As former prime minister Tun Dr Mahathir Mohamad put it, “it was as a chief minister that he made foreign direct investment a byword in Malaysia and perhaps in the world”. I don’t remember ever seeing the late Dr Lim, a man concerned with the big picture, pointing his finger at a pot hole or a clogged drain. He did not need that kind of publicity. Neither did he have to fry koay teow or don an ethnic costume at a particular community’s festival. He was always in a bush jacket or in his trademark white short-sleeved shirt.
His biggest political opponent in Penang then was DAP’s Karpal Singh. I witnessed many of their duels in the Penang State Assembly, where Karpal Singh would call him an “old fox” while Dr Lim, sitting on the opposite bench, would close his eyes and smile, seemingly indifferent to the drama.
Later, when Lim Kit Siang launched his series of Tanjung Battles in his bid to capture Penang, Dr Lim’s grip on the island state began to loosen. Kit Siang won the Tanjung parliamentary seat in 1986 by defeating Dr Koh Tsu Koon with over 4,000 votes. He also won the Kampung Kolam state seat. The storm had started. By the time Tanjung Two was launched in 1990, Kit Siang had killed off Dr Lim’s career by wresting Padang Kota with a 706 vote majority. Kit Siang retained his Tanjung parliamentary seat with a majority of over 17,000 votes. The DAP was just short of three seats in forming the state government.
The warning signs were there, with Penangites feeling Dr Lim had overstayed his welcome. Dr Koh, his political secretary, succeeded him as the state’s third Chief Minister.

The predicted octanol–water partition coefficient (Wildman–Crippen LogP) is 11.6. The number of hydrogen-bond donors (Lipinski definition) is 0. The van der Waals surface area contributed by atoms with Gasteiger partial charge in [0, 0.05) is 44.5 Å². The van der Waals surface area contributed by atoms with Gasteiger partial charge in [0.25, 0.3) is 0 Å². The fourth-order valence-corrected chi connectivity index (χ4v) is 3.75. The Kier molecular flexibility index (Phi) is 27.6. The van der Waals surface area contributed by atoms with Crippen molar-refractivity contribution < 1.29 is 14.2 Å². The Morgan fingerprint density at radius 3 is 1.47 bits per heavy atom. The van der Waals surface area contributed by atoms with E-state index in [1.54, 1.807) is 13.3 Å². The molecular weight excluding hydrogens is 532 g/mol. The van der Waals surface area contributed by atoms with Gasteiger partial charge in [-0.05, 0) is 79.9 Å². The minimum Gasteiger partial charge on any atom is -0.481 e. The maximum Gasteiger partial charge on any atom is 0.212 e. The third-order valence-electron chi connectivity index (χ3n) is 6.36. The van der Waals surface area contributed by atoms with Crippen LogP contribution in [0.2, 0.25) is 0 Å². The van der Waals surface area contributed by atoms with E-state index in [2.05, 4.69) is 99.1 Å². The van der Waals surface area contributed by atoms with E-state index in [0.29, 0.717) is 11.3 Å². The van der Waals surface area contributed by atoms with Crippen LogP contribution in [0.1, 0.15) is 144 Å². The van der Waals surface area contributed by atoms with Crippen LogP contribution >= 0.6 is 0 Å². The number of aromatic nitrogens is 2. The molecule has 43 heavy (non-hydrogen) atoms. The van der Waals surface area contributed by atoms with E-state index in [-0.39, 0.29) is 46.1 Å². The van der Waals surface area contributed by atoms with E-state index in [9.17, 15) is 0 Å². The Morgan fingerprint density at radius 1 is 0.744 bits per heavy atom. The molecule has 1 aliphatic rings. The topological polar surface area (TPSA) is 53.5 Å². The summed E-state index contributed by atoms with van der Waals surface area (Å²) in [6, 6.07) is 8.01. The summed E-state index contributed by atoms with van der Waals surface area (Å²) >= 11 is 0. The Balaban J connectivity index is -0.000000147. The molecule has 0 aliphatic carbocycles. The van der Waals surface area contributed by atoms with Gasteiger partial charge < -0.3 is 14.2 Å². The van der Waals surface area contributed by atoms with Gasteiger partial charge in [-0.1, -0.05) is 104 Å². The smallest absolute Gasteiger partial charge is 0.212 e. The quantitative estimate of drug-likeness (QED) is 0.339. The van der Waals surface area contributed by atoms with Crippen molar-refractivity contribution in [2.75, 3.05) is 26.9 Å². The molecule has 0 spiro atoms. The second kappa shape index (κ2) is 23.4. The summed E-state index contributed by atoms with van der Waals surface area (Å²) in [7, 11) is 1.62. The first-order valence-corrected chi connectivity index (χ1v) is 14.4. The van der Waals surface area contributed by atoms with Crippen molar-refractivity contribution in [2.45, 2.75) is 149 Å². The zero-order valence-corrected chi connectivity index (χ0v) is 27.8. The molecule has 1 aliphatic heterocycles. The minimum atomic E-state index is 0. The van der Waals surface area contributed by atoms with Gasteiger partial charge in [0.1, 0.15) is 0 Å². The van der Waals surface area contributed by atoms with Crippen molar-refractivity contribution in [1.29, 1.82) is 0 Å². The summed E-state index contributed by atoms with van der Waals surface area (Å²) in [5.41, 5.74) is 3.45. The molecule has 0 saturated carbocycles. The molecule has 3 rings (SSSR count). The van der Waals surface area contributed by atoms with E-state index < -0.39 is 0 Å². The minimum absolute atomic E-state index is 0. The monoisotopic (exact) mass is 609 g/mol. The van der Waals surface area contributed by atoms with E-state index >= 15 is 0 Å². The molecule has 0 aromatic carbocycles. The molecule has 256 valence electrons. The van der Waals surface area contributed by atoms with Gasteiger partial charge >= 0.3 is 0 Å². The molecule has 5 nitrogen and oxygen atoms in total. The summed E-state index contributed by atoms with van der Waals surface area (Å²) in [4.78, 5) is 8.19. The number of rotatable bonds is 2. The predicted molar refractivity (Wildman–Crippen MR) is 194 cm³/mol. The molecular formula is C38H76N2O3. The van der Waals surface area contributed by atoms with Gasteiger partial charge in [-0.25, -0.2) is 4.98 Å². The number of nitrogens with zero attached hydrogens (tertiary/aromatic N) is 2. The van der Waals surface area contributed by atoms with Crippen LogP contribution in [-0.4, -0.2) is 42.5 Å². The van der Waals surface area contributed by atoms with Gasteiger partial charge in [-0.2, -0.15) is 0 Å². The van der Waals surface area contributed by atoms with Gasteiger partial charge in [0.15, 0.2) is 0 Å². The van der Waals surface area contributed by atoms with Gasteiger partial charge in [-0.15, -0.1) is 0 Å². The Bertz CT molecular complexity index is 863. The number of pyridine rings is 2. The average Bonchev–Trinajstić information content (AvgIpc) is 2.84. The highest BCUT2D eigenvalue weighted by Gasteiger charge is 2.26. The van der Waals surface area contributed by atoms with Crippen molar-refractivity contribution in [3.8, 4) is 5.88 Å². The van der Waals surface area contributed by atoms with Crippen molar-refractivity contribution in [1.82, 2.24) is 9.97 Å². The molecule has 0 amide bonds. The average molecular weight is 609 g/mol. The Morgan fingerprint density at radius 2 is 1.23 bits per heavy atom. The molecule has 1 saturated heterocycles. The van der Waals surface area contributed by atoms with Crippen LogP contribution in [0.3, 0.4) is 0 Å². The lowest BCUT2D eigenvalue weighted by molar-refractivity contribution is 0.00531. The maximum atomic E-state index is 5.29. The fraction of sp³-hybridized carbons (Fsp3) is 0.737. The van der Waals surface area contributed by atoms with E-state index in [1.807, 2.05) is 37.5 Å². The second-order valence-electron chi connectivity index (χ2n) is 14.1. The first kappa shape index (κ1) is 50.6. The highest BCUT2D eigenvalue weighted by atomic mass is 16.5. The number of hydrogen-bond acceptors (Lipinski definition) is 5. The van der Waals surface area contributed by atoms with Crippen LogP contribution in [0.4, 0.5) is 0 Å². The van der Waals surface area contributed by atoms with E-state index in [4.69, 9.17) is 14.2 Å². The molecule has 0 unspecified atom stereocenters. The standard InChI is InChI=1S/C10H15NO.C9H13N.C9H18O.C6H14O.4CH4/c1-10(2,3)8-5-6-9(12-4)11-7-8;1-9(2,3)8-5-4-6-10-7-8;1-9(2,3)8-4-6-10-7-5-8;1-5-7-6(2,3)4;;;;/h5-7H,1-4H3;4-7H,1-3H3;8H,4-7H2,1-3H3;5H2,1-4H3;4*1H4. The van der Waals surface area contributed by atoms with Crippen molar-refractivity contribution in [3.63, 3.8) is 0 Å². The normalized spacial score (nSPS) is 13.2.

Suddenly, the towering Komtar was looking like a sore thumb; the beaches were not clean any more; the island lost its shine as the “Pearl of the Orient”; and the state motto “Penang Leads” was no longer used. It is not even remembered now. The slide had worsened. Klang Valley had progressed far ahead of Penang as many Penangites migrated to Kuala Lumpur and Singapore.
Known to be fiercely independent, the people of Penang lost their patience and eventually rejected the Gerakan-led state government in 2008. They had disposed of Wong, Dr Lim and Dr Koh. There is a lesson for politicians here: Never overstay in Penang.
It must have broken Dr Lim’s heart that Dr Koh could not hold on to Penang anymore after 18 years as a chief minister.
Dr Lim stayed away from the media, turning away numerous requests for interviews, after 1990. Certainly, the gaps in history will remain unanswered because of his refusal to talk. I was told that a university lecturer was engaged to write his memoirs but the project stopped. Another academic who interviewed him told me that there was little useful information given to him.
A few years back, I met Dr Lim at a seafood restaurant in Batu Ferringhi. I walked up to him to greet him and was extremely glad that he could still remember me after I introduced myself. He asked how often I returned to Penang from Kuala Lumpur and whether I would eventually “come home”.
Dr Lim will be remembered for turning Penang into a modern state and one that Penangites are fiercely proud of. He is no longer with us but he will always remain in the hearts and minds of Penangites. Thank you for what you have done for Penang. Farewell, Dr Lim.